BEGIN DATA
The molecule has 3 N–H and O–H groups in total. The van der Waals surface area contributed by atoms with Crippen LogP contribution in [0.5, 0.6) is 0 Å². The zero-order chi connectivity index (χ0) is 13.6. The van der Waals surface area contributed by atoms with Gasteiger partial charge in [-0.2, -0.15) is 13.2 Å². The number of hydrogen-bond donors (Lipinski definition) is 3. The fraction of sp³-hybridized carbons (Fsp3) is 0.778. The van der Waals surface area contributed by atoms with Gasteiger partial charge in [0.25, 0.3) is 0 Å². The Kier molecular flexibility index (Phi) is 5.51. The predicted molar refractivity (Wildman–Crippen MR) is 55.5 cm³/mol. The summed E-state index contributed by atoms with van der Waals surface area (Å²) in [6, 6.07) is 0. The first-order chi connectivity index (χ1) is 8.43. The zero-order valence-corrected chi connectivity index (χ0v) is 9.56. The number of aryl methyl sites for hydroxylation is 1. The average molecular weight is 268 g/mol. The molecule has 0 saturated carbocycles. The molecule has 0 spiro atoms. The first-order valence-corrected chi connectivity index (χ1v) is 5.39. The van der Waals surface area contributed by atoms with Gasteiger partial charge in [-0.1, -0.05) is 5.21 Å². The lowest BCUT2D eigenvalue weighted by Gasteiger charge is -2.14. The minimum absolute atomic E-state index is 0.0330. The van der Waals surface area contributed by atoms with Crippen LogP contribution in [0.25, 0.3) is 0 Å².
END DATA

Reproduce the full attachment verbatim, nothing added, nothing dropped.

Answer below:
The molecule has 3 N–H and O–H groups in total. The van der Waals surface area contributed by atoms with Crippen LogP contribution in [0.5, 0.6) is 0 Å². The zero-order chi connectivity index (χ0) is 13.6. The van der Waals surface area contributed by atoms with Gasteiger partial charge in [-0.2, -0.15) is 13.2 Å². The number of hydrogen-bond donors (Lipinski definition) is 3. The fraction of sp³-hybridized carbons (Fsp3) is 0.778. The van der Waals surface area contributed by atoms with Gasteiger partial charge in [0.25, 0.3) is 0 Å². The Kier molecular flexibility index (Phi) is 5.51. The predicted molar refractivity (Wildman–Crippen MR) is 55.5 cm³/mol. The summed E-state index contributed by atoms with van der Waals surface area (Å²) in [6, 6.07) is 0. The first-order chi connectivity index (χ1) is 8.43. The zero-order valence-corrected chi connectivity index (χ0v) is 9.56. The number of aryl methyl sites for hydroxylation is 1. The average molecular weight is 268 g/mol. The molecule has 0 saturated carbocycles. The molecule has 0 spiro atoms. The first-order valence-corrected chi connectivity index (χ1v) is 5.39. The van der Waals surface area contributed by atoms with Gasteiger partial charge in [-0.1, -0.05) is 5.21 Å². The lowest BCUT2D eigenvalue weighted by Gasteiger charge is -2.14. The minimum absolute atomic E-state index is 0.0330. The van der Waals surface area contributed by atoms with Crippen LogP contribution in [0.25, 0.3) is 0 Å².